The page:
The thing that the dude who sold us the Salzburg Pass told us to book in advance was the river cruise, so we took a bus right to the desk and booked it. It’s something you have to book and get tickets for, then show up at the dock at a specific time. In the end, it wasn’t overly crowded but it’s certainly a good idea to book ahead rather than show up and try to get on. You actually have to have a paper ticket, not just the pass itself, so just save the hassle and do it in advance.
The river cruise itself was…meh. It was, however, a great starting point, because as you cruise (very slowly and it was very hot), they point out all the cool stuff in the city, so we made notes of what looked the coolest. It was just under an hour, and did include some interesting tidbits about Salzburg’s history and heaps about Mozart, so it was worth doing but not exactly a thrill.
MOZART IS MY BROZART
Nick and Carley (shoutout to the French Horn) had been to Salzburg a year or two earlier, and they loved all the Mozart stuff so we figured we’d rip them off and do the same stuff. I think visiting Mozart’s birthplace was my favorite, which we did first.
And no, it wasn’t my favorite just because there is a Spar grocery store (cheapest groceries by far) which carried ripoff Red Bulls which were called (seriously) BUDGET SUGAR FREE, although that was a nice fringe benefit. It was rad because it’s just in a cool, busy area with narrow streets and just feels like classical Europe. Cafes everywhere, crowds of all colors, weird smells (sometimes nice bakery smells but oftentimes gross Euro cigarettes…like do Europeans realize we know smoking is bad yet? Is anyone going to tell them?), it’s just rad. And inside his birthplace is organized really well with informative stuff about his parents, family, etc. I literally knew nothing about him besides his name, and even though I recognize some of his famous stuff, I’m more of a classic rock guy than a classical music guy. Still, I have learned at the foot of Sir Nick Dudoich, and my appreciation for classical is increasing and improving. Plus, it helps me appreciate Sigur Ros more because they seem like classical music played with guitars.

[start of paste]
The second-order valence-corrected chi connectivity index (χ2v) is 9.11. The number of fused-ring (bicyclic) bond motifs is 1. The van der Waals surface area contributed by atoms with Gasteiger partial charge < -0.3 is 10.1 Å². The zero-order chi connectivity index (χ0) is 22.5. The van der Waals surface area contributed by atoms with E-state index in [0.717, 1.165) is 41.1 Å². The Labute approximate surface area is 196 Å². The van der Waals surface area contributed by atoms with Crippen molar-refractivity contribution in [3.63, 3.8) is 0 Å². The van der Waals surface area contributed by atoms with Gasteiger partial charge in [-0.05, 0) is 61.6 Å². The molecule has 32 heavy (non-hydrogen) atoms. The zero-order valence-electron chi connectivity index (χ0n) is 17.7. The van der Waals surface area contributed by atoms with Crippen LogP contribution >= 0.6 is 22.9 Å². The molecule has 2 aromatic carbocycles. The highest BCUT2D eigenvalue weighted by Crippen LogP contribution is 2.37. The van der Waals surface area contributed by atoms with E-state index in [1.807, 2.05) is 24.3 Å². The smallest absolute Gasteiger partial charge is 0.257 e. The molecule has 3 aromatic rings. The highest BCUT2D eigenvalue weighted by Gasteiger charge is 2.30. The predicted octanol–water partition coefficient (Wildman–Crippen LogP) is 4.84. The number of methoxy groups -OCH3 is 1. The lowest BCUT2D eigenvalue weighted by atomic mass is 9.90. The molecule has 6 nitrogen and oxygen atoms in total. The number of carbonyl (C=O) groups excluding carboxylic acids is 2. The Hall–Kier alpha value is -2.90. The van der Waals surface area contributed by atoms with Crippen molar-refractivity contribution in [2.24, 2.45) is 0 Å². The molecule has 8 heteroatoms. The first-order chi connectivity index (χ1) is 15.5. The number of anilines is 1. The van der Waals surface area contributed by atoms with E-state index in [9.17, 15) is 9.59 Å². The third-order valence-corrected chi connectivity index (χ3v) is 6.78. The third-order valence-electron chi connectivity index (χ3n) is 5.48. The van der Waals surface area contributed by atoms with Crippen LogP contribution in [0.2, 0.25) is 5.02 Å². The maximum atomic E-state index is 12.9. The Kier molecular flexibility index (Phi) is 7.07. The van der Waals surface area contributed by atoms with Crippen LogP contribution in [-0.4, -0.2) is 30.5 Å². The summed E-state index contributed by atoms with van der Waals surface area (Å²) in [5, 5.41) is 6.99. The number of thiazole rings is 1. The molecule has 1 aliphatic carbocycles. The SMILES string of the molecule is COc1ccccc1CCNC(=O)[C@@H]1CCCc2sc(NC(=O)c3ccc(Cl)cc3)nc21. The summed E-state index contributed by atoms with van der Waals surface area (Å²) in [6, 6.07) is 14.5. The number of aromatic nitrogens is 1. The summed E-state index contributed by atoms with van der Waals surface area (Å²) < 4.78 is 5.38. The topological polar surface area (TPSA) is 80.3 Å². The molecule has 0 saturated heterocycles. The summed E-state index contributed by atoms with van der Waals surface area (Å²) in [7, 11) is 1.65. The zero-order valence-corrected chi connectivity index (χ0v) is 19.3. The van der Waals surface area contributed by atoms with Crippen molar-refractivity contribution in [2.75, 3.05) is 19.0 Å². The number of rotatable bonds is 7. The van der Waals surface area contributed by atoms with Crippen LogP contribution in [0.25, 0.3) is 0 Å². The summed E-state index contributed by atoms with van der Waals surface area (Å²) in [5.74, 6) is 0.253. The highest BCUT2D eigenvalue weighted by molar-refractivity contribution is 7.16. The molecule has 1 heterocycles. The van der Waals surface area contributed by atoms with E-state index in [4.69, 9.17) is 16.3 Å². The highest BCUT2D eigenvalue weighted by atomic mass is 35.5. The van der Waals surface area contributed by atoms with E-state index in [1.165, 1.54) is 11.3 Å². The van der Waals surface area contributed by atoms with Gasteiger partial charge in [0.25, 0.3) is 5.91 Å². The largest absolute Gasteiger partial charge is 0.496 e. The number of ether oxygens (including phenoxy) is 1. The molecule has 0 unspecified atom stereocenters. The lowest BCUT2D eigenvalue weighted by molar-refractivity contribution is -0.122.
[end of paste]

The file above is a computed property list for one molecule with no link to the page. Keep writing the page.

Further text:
His birthplace has lots of cool artifacts too, and it was amazing to learn about how much he accomplished so quickly. Whenever I lose faith in humankind (happens often, such as every couple days after another mass shooting in my homeland and lots of rhetoric and hate from both sides of the political spectrum but no action taken, ever, and then the next mass shooting happens and we rinse and repeat), I go to a place and learn about someone like Mozart or Michaelangelo or whoever and I marvel at what people are capable of. Then I realize not all people suck, and some are super talented, and I guess that makes life OK. Plus, I know there are trillions of good everyday people who may not be Mozart-level but just live quiet lives of goodness, so it’s all good. I hope I’m in that category.
THEY THREW US A PARADE
From Mozart’s birthplace, we just wandered around the streets until we happened upon a parade. Seriously. It was like my own personal Ferris Bueller moment, although they didn’t let me march or lead and I’m still torn up about that.